August 8, 2022

They found two new craters on the moon's surface and discovered a new mystery

They found two new craters on the moon’s surface and discovered a new mystery

After months of sifting through images of the moon’s surface, scientists have finally discovered the site of the crash of a forgotten rocket stage that hit the far side of the moon in March.

They still do not know for sure which missile the stray debris originated from. They are puzzled as to why the collision drilled two holes, not just one.

“It’s fascinating, because it’s an unexpected result,” said Mark Robinson, a professor of geosciences at Arizona State University who serves as the principal camera investigator aboard NASA’s Lunar Reconnaissance Orbiter spacecraft, which has been photographing the moon since 2009. It is always more fun than if the prediction of the hole, its depth and diameter was just right.”

The The missile crash plot began in January When Bill Gray, developer of Project Pluto, a suite of astronomical software used to calculate the orbits of asteroids and comets, traced what looked like the rocket’s upper stage. He realized that he was on a collision course with the far side of the moon.

The accident was certain, at approximately 7:25 a.m. ET on March 4. But the object’s orbit was unknown, so there was some uncertainty about when and where the collision occurred.

Gray said the rocket part was the second stage of the SpaceX Falcon 9 that launched the National Oceanic and Atmospheric Administration’s Deep Space Climate Observatory, or DSCOVR, in February 2015.

was wrong.

A NASA engineer noted that DSCOVR’s launch trajectory was inconsistent with the orbit of the object Mr. Gray was tracking. After further research, Gray concluded that the most likely candidate was the Long March 3C missile launched from China a few months ago, on October 23, 2014.

Students at the University of Arizona reported that analyzing the light reflected from the object found that the combination of wavelengths matched similar Chinese rockets rather than the Falcon 9 rocket.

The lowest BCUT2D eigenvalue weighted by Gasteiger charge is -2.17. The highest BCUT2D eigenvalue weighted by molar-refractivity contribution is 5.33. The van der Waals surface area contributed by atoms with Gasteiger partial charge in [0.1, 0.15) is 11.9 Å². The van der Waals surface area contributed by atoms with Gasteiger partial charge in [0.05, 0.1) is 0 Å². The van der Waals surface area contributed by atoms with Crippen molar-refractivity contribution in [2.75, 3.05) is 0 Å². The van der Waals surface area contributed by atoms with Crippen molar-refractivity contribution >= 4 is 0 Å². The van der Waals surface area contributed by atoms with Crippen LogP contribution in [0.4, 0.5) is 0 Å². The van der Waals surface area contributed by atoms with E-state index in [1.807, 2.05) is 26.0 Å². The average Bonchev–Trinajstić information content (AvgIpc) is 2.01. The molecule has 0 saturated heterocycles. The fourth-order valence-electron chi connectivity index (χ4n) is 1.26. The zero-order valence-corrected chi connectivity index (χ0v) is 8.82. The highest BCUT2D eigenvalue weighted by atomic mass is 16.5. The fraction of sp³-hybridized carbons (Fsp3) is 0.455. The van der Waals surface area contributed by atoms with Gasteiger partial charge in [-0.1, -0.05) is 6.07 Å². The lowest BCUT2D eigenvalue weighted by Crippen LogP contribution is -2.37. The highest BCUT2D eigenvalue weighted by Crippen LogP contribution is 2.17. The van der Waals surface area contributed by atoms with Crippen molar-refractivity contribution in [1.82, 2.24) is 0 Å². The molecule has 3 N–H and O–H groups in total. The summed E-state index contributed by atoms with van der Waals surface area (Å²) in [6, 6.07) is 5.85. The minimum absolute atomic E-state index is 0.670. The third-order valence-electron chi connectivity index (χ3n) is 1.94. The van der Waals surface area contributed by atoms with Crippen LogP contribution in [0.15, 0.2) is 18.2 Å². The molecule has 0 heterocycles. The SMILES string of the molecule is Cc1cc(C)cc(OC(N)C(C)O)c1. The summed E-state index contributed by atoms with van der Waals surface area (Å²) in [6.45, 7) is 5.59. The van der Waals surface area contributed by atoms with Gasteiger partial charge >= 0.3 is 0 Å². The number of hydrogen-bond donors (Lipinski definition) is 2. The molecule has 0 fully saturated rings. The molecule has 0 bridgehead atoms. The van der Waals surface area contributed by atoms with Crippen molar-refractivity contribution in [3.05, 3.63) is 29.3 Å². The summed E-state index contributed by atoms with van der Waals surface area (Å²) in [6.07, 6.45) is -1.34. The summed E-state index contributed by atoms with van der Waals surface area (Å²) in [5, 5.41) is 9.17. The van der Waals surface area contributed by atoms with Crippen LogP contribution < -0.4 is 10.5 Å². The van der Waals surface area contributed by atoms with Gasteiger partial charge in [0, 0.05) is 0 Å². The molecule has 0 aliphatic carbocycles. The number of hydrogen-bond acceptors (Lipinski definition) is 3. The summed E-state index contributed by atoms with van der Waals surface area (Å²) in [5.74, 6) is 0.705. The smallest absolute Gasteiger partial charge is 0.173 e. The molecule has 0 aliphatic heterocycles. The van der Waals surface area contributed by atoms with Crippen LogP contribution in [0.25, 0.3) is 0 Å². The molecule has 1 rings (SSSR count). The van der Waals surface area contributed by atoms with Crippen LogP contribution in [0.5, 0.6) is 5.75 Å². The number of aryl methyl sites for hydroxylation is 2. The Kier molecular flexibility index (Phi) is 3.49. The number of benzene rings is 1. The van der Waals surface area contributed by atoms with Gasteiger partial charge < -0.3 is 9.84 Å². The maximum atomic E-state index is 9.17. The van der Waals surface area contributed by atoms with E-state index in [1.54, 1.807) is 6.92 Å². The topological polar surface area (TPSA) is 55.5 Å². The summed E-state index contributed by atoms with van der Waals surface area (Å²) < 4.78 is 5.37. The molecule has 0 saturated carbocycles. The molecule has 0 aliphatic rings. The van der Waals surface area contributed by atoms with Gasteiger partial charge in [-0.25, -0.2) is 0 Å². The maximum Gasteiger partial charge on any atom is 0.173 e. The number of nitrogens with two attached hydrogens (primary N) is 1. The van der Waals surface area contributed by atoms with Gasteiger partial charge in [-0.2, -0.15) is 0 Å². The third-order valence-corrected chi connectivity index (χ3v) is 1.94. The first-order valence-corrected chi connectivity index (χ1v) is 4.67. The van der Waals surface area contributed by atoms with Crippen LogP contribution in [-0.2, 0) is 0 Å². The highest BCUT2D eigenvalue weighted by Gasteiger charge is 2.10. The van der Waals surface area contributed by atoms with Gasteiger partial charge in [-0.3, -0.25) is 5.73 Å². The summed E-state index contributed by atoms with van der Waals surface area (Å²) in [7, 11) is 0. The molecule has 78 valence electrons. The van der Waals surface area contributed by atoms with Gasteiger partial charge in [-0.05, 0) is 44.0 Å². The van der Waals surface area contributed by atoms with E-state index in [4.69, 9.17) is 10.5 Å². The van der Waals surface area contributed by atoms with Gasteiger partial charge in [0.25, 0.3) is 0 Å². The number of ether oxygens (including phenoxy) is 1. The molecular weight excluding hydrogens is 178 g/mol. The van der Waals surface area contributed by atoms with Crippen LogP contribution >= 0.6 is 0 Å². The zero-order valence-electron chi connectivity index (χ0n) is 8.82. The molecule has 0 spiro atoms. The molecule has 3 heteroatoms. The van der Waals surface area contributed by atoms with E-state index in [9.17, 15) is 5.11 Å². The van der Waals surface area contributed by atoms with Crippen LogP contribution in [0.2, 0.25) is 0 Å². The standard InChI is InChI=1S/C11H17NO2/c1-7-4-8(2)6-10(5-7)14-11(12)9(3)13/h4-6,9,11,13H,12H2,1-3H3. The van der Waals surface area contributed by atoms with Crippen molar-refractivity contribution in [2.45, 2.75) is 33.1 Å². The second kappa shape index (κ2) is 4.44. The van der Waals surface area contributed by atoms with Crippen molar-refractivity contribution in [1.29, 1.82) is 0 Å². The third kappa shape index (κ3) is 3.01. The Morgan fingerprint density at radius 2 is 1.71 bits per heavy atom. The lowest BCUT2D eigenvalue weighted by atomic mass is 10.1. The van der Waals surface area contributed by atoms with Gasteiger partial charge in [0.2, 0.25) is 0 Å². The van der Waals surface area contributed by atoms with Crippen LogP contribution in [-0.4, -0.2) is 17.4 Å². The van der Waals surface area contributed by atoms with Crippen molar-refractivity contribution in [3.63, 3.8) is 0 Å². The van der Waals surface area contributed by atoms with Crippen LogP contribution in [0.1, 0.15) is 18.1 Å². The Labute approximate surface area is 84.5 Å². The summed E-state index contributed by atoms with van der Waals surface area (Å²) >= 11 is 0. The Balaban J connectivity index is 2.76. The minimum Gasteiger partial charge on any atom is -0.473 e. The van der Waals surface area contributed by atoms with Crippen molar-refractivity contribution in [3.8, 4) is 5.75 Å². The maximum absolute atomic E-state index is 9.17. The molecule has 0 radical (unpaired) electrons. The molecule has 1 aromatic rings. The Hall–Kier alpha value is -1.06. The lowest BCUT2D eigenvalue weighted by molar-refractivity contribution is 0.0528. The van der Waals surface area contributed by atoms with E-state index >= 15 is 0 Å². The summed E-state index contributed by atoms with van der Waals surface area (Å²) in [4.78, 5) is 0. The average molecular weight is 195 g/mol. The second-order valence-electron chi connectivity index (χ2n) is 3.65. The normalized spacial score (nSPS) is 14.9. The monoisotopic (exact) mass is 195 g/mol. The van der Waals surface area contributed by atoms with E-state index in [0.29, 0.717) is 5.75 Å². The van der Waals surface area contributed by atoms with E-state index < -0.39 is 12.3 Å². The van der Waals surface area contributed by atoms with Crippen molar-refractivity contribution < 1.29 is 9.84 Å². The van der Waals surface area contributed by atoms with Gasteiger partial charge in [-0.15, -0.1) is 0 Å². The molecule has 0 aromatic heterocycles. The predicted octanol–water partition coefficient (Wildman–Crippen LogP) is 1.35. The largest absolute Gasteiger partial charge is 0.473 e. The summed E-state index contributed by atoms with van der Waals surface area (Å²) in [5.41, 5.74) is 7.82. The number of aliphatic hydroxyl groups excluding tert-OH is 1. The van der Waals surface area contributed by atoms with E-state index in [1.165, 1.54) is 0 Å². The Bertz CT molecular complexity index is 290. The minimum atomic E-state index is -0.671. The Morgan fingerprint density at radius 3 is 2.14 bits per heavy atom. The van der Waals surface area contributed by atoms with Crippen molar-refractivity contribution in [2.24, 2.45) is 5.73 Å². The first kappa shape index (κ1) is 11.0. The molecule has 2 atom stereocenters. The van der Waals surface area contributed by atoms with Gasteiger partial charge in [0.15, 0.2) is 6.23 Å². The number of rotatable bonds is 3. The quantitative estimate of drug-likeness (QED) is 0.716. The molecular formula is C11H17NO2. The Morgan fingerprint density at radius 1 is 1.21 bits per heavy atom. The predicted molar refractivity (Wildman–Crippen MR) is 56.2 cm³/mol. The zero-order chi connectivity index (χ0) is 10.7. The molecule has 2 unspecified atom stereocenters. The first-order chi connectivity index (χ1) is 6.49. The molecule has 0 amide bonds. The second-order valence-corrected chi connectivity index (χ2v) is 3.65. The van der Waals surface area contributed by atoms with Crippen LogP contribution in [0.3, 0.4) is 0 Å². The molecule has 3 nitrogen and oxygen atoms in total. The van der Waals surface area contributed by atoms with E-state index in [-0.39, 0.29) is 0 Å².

But a Chinese official denied it was part of a Chinese rocket, saying that the rocket stage of that mission, which launched the Chang’e-5 T1 spacecraft, had reentered Earth’s atmosphere and burned up.

No matter which rocket it was a part of, the body continued to follow the upward path dictated by gravity. At the expected time, it slammed into the far side of the moon inside the 350-mile-wide Hertzsprung crater, out of sight of anyone on Earth.

The Lunar Reconnaissance Orbiter was not in a position to witness the impact, but the hope was that a newly carved crater would appear in an image taken by the spacecraft later.

Mr. Gray’s program made one impact site prediction. Experts at NASA’s Jet Propulsion Laboratory calculated a location a few miles to the east, while members of the Massachusetts Institute of Technology’s Lincoln Laboratory predicted the accident would occur tens of miles to the west.

That means the researchers had to search a patch of about 50 miles for a crater a few tens of feet wide, compared to the lunar landscape before and after the impact to identify the recent disturbances.

Dr. Robinson said he worries that it “takes a year of imaging to fill the box.”

While the Lunar Reconnaissance Orbiter has photographed the vast majority of the Moon multiple times over the past 13 years, there are a few spots it has missed. It turned out that some of the gaps were near the expected crash site.